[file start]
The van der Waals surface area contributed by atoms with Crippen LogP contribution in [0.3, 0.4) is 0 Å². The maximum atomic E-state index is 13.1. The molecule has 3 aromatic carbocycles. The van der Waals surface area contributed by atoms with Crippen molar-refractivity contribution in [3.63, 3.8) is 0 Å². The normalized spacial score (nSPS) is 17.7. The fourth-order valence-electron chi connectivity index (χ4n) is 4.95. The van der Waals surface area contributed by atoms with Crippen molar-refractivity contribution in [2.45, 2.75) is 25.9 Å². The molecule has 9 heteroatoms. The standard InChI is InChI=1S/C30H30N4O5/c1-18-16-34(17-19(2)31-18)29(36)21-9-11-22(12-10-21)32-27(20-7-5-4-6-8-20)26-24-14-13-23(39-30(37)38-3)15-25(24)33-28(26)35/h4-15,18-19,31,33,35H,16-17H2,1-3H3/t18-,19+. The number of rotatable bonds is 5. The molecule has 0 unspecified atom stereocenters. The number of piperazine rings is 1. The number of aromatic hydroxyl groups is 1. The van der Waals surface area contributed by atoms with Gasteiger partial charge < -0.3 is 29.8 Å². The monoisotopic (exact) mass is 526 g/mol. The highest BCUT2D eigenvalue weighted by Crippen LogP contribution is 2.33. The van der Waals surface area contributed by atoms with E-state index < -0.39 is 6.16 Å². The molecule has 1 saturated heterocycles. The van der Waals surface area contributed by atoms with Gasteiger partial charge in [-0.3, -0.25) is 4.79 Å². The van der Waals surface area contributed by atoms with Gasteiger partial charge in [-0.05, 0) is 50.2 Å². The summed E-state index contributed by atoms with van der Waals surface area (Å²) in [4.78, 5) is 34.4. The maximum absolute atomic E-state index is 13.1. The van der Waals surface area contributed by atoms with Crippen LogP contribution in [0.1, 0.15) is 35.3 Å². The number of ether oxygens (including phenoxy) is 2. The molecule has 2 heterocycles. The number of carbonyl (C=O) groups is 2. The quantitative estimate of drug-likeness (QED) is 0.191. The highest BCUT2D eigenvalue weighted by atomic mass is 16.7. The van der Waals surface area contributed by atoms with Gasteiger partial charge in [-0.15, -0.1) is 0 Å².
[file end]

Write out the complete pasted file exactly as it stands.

The van der Waals surface area contributed by atoms with Crippen LogP contribution in [0.3, 0.4) is 0 Å². The maximum atomic E-state index is 13.1. The molecule has 3 aromatic carbocycles. The van der Waals surface area contributed by atoms with Crippen molar-refractivity contribution in [3.63, 3.8) is 0 Å². The normalized spacial score (nSPS) is 17.7. The fourth-order valence-electron chi connectivity index (χ4n) is 4.95. The van der Waals surface area contributed by atoms with Crippen molar-refractivity contribution in [2.45, 2.75) is 25.9 Å². The molecule has 9 heteroatoms. The standard InChI is InChI=1S/C30H30N4O5/c1-18-16-34(17-19(2)31-18)29(36)21-9-11-22(12-10-21)32-27(20-7-5-4-6-8-20)26-24-14-13-23(39-30(37)38-3)15-25(24)33-28(26)35/h4-15,18-19,31,33,35H,16-17H2,1-3H3/t18-,19+. The number of rotatable bonds is 5. The molecule has 0 unspecified atom stereocenters. The number of piperazine rings is 1. The number of aromatic hydroxyl groups is 1. The van der Waals surface area contributed by atoms with Gasteiger partial charge < -0.3 is 29.8 Å². The monoisotopic (exact) mass is 526 g/mol. The highest BCUT2D eigenvalue weighted by Crippen LogP contribution is 2.33. The van der Waals surface area contributed by atoms with E-state index < -0.39 is 6.16 Å². The molecule has 1 saturated heterocycles. The van der Waals surface area contributed by atoms with Gasteiger partial charge in [-0.3, -0.25) is 4.79 Å². The van der Waals surface area contributed by atoms with Gasteiger partial charge in [-0.05, 0) is 50.2 Å². The summed E-state index contributed by atoms with van der Waals surface area (Å²) in [4.78, 5) is 34.4. The maximum absolute atomic E-state index is 13.1. The van der Waals surface area contributed by atoms with Crippen LogP contribution in [0.1, 0.15) is 35.3 Å². The number of ether oxygens (including phenoxy) is 2. The molecule has 2 heterocycles. The number of carbonyl (C=O) groups is 2. The quantitative estimate of drug-likeness (QED) is 0.191. The highest BCUT2D eigenvalue weighted by atomic mass is 16.7. The van der Waals surface area contributed by atoms with Gasteiger partial charge in [-0.15, -0.1) is 0 Å².